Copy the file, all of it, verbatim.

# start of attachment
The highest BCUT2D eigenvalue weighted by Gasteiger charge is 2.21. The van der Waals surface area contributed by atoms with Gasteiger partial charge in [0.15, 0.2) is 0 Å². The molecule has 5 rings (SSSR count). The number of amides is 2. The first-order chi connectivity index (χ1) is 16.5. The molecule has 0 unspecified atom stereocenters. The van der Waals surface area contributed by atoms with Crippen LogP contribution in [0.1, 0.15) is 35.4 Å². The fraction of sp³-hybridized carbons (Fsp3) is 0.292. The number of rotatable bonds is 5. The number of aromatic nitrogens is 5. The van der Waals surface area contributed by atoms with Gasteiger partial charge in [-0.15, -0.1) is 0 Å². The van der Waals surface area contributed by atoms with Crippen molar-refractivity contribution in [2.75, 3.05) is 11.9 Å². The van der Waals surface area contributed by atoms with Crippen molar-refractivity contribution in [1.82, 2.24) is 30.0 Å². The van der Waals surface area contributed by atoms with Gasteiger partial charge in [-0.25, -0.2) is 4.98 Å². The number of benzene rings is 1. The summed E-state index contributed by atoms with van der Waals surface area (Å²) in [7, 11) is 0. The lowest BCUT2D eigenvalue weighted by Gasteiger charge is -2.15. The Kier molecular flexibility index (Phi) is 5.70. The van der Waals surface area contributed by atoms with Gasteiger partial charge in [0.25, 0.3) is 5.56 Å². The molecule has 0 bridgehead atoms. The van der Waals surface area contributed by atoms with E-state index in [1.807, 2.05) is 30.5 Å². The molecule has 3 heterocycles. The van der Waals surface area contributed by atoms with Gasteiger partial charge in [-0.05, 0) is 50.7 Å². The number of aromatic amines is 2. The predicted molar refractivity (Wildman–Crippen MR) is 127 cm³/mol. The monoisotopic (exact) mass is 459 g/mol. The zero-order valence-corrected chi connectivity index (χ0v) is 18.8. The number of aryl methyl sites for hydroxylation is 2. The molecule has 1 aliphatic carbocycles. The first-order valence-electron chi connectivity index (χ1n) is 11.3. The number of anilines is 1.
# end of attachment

The highest BCUT2D eigenvalue weighted by Gasteiger charge is 2.21. The van der Waals surface area contributed by atoms with Gasteiger partial charge in [0.15, 0.2) is 0 Å². The molecule has 5 rings (SSSR count). The number of amides is 2. The first-order chi connectivity index (χ1) is 16.5. The molecule has 0 unspecified atom stereocenters. The van der Waals surface area contributed by atoms with Crippen LogP contribution in [0.1, 0.15) is 35.4 Å². The fraction of sp³-hybridized carbons (Fsp3) is 0.292. The number of rotatable bonds is 5. The number of aromatic nitrogens is 5. The van der Waals surface area contributed by atoms with Gasteiger partial charge in [-0.15, -0.1) is 0 Å². The van der Waals surface area contributed by atoms with Crippen molar-refractivity contribution in [2.75, 3.05) is 11.9 Å². The van der Waals surface area contributed by atoms with Crippen molar-refractivity contribution in [1.82, 2.24) is 30.0 Å². The van der Waals surface area contributed by atoms with Gasteiger partial charge in [-0.25, -0.2) is 4.98 Å². The number of benzene rings is 1. The summed E-state index contributed by atoms with van der Waals surface area (Å²) in [7, 11) is 0. The lowest BCUT2D eigenvalue weighted by Gasteiger charge is -2.15. The Kier molecular flexibility index (Phi) is 5.70. The van der Waals surface area contributed by atoms with Gasteiger partial charge in [0.25, 0.3) is 5.56 Å². The molecule has 0 bridgehead atoms. The van der Waals surface area contributed by atoms with E-state index in [1.807, 2.05) is 30.5 Å². The molecule has 3 heterocycles. The van der Waals surface area contributed by atoms with Gasteiger partial charge in [-0.05, 0) is 50.7 Å². The number of aromatic amines is 2. The predicted molar refractivity (Wildman–Crippen MR) is 127 cm³/mol. The monoisotopic (exact) mass is 459 g/mol. The zero-order valence-corrected chi connectivity index (χ0v) is 18.8. The number of aryl methyl sites for hydroxylation is 2. The molecule has 1 aliphatic carbocycles. The first-order valence-electron chi connectivity index (χ1n) is 11.3. The number of anilines is 1.